Since you're in Siberia, do you know what Anastasia would say about this? PLant them near the Ringing Cedars?

John S
PDX OR
 
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While cultivating mushrooms, it's semi-common to treat the substrate with lime to increase the pH, as Trichoderma (a common fungus that eats other fungi like mushrooms) can't handle an alkaline pH, while mushroom mycellium is largely unaffected by high pH. Wonder if that's what's going on here, the extra ash from the biochar raising the pH into a favorable pH for the mushroom growth.  
 
John Suavecito
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The videos won't play anymore. It says you need specific permission to view them.
John S
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Nick Williams wrote:While cultivating mushrooms, it's semi-common to treat the substrate with lime to increase the pH, as Trichoderma (a common fungus that eats other fungi like mushrooms) can't handle an alkaline pH, while mushroom mycellium is largely unaffected by high pH. Wonder if that's what's going on here, the extra ash from the biochar raising the pH into a favorable pH for the mushroom growth.  


Okay, this is new to me. Except I had a neighbour who bought a fancy mushroom kit, and it said "need to add biochar." I learned of this after the fact, so too late to hook him up. But the dots connect. Is this really a thing -- can anybody chime in on this?

Edit: Nick, thanks for raising this. Very interesting! Where did you learn about this?
 
Nick Williams
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Douglas Alpenstock wrote:

Nick Williams wrote:While cultivating mushrooms, it's semi-common to treat the substrate with lime to increase the pH, as Trichoderma (a common fungus that eats other fungi like mushrooms) can't handle an alkaline pH, while mushroom mycellium is largely unaffected by high pH. Wonder if that's what's going on here, the extra ash from the biochar raising the pH into a favorable pH for the mushroom growth.  


Okay, this is new to me. Except I had a neighbour who bought a fancy mushroom kit, and it said "need to add biochar." I learned of this after the fact, so too late to hook him up. But the dots connect. Is this really a thing -- can anybody chime in on this?

Edit: Nick, thanks for raising this. Very interesting! Where did you learn about this?


Couldn't really tell you where I came across it exactly. Was getting into oyster mushroom cultivation a few years back, and lime pasteurization is a very common method for preparing straw for oysters. Reckon that was probably where I started unraveling that particular thread.

Oysters, winecaps and lions mane (the three mushrooms I was growing) can all take a fairly high pH with as near as I could tell from my experiments, no negative side effects, and dramatically reduced contamination. Wasn't doing a full lime pasteurization myself, was growing on rehydrated hardwood pellets. Adding a bit of lime to the water used for rehydration stopped contamination totally (not that I was doing a full experimental setup or anything, n= around 10 samples maybe?).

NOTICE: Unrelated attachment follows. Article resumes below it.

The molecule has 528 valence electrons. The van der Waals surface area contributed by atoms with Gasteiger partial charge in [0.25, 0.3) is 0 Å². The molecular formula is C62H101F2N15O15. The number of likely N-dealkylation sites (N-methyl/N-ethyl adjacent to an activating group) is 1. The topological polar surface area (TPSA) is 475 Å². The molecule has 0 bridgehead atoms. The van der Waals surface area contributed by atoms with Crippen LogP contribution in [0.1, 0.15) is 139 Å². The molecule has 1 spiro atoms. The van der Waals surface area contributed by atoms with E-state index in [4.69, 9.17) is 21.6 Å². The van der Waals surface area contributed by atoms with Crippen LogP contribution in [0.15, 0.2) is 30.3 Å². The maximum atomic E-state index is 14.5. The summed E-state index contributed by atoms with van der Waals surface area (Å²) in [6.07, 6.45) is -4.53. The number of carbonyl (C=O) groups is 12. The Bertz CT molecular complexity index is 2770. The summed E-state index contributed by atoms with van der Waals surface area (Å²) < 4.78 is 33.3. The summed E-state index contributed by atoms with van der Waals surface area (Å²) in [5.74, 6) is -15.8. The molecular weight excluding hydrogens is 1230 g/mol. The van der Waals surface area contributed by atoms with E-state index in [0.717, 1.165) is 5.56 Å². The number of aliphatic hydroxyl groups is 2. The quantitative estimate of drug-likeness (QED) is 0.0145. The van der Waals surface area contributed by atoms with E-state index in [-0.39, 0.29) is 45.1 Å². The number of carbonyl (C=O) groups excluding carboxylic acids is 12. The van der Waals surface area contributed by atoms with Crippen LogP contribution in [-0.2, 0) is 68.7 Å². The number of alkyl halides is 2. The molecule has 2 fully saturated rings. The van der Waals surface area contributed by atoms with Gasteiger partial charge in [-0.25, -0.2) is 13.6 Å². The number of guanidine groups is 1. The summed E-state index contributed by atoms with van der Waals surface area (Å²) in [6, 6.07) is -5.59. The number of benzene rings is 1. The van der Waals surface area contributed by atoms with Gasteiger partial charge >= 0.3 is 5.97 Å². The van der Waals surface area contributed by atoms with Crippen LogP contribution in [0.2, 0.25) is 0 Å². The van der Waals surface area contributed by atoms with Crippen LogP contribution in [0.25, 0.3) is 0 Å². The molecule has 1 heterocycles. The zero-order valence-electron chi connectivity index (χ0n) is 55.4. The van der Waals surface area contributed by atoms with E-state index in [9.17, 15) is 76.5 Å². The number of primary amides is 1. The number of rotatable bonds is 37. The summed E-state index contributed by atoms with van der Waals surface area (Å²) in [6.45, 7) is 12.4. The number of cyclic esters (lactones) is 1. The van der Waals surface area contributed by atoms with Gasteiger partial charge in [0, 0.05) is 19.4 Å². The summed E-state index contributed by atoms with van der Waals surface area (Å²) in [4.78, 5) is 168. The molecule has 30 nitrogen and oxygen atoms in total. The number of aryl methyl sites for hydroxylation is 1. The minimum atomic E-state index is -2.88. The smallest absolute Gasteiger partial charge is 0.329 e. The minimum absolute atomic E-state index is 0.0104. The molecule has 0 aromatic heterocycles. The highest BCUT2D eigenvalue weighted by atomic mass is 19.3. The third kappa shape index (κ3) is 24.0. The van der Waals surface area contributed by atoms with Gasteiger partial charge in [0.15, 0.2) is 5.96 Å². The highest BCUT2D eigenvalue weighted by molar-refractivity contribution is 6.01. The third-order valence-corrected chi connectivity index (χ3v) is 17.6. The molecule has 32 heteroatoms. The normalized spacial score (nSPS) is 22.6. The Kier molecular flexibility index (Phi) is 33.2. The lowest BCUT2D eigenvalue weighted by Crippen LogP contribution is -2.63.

And it makes sense too, Trichoderma is the most common contaminant when you're growing mushrooms, and some quick googling says it thrives in a pH of 4.6-6.8, far below the 9, 10 range hydrated lime will get sawdust to.
 
John Suavecito
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This is great information.  I've had tons of trichoderma contamination here and we tend naturally toward quite acidic soils.  Lime will also add calcium, obviously, which may also help.

John S
PDX OR
 
Vladlen Terezhe
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John Suavecito wrote:Vladlen,
Since you're in Siberia, do you know what Anastasia would say about this? PLant them near the Ringing Cedars?

John S
PDX OR




I have heard about this book, but have not read it. I prefer scientific literature, not fantasy. I grow some Siberian cedars and will be experimenting with biochar + siberian cedar. I also try to introduce pinus coreaane to Western Siberia. I also try to introduce carya ovata.
 
John Suavecito
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I would categorize them as spiritual books rather than fantasy.
John S
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Greg Martin wrote:Very interested in a video Vladien, thank you.  A local mushroom grower has asked me to mass produce biochar for him but I haven't been able to devote the time to the volume he needs yet, but I'm very curious about this.  Do you know if Stropharia rugosoannulata (wine cap mushroom) is benefited from the addition of charcoal to the hardwood chips it likes to grow in?  I may need to experiment.



I have some Stropharia rugosoannulata (wine cap mushroom) mycelium growing in wood chips in the box, so I am also wondering, if it would like biochar? Have you found out?
 
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Joy-
I haven't seen the actual experiment, but there is very good reason to think that biochar in soil could be a great addition to the substrate, especially for mushrooms like wine cap/garden giant/King stropharia.  Electricity can flow through biochar, and it makes a great pathway for mycelium.  I would love to see the results if you post them.

JOhn S
PDX OR
 
Joy Oasis
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I am getting some biochar today, and then inoculate it for a few days in liquid manure and stuff, and then will try.
 
Vladlen Terezhe
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Joy Oasis wrote:I am getting some biochar today, and then inoculate it for a few days in liquid manure and stuff, and then will try.



What layer thickness are you using? I think the layer should not dry out. You can place it in the shade.
 
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How to view the video, please share link